The Vincent Black Knight was a British motorcycle made between 1954 and 1955 by Vincent Motorcycles. A year before the factory closed in 1955, Vincent produced the enclosed range of Black Knight and Black Prince. Known as the 'Series D', the Black Knight was an upgraded Vincent Rapide which was fully enclosed to keep the rain and dirt from the rider. As well as allowing Vincent to reduce production costs, the enclosure actually improved performance by directing more air to the rear cylinder. Phil Vincent described it as a 'two-wheeled Bentley' and the enclosed Vincents got a lot of attention at the 1955 Earls Court show. Problems with production of the glass fibre mouldings meant that many riders removed them, which eventually led to financial difficulties and the factory closed on the 16th of December 1955.
Falling sales of the Series C Vincent motorcycles during 1952 and 1953 was partly attributed to dated styling, so Phil Vincent sought to update the range and development began what were to become the Series D machines. The main change was innovative full enclosure and weather protection, with glass fibre panels that included leg shields and a handlebar fairing. This was not about streamlining for speed, as the Vincent was already powerful enough for riders of the day - it was instead about the idea that the rider could travel to work in a suit rather than full motorcycle kit. Care was taken to ensure that the engines were still easily accessible for general maintenance and the rear enclosure was hinged providing access to the rear wheel and drive chain.
Vincent also tried to make it easier for the rider to get the motorcycle on to its stand by adding a huge lever on the left of the machine that could be operated from the saddle and a single damper replaced the twin rear shocks. The frame was also modified with the strong steel 'backbone' was replaced with a single tubular strut bolted to the steering head (which proved much weaker).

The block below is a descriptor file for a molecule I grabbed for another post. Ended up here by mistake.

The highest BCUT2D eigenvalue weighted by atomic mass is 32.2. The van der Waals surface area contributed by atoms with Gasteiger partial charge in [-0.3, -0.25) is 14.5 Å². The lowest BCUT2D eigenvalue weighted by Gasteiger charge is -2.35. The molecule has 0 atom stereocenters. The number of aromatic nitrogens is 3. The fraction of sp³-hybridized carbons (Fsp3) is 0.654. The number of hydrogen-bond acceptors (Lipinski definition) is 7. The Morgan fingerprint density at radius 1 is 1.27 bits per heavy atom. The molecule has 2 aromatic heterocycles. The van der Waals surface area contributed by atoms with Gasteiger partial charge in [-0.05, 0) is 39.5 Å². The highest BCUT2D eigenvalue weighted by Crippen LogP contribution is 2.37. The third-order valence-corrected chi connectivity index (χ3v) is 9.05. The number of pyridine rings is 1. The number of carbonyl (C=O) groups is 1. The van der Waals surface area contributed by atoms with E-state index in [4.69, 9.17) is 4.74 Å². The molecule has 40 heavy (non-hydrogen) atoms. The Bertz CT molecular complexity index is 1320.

The Black Knight was launched at the 1954 Earls Court motorcycle show, together with the 998cc Vincent Black Prince (an enclosed version of the Black Shadow) and the 500cc Vincent Victor (which never went into production as only the prototype was ever built). There was a lot of interest but much of it was critical, and the Black Knight/Black Prince models were termed the motorcycle you either love or hate.
Production of the Black Knight began in the spring of 1955. Lucas components replaced the less reliable Miller electrical system and ignition was upgraded to coil and distributor. The rear enclosure, which incorporated the oil tank, was hinged allowing access to the rear wheel and final drive chain. Amal Monobloc carburettors improved starting. The centre stand was operated by a lever accessible from the saddle and the lower front mudguard stay served as an emergency front stand to facilitate the removal of the front wheel. Delay in delivery of the fibreglas components from subcontractors held back the availability of the first production bikes until spring 1955. Approximately 200 of the enclosed models were built.
Increasingly affluent customers may have encouraged Vincent to go for a 'high end' luxury touring model, but at the same time high volume and very affordable small cars were flooding the market. Vincent's accountants suddenly realised that they were losing money on every Black Knight sold, so the last example of both the model and the marque left the production line on Friday, 16 December 1955.
The Black Knight is easily mistaken for the very similar Black Prince. For anyone other than a knowledgeable Vincent enthusiast, they would not notice the difference as externally, both models are nearly identical. The most readily noticeable difference is in the emblem on the front and rear fenders/wheel covers, and on the "dashboard". The emblem consists of a Vincent scroll, with the model name (Black Knight or Black Prince) below the scroll and a graphic just above the scroll. For the Black Knight, the graphic is an axe; for the Black Prince, the graphic is a helmet.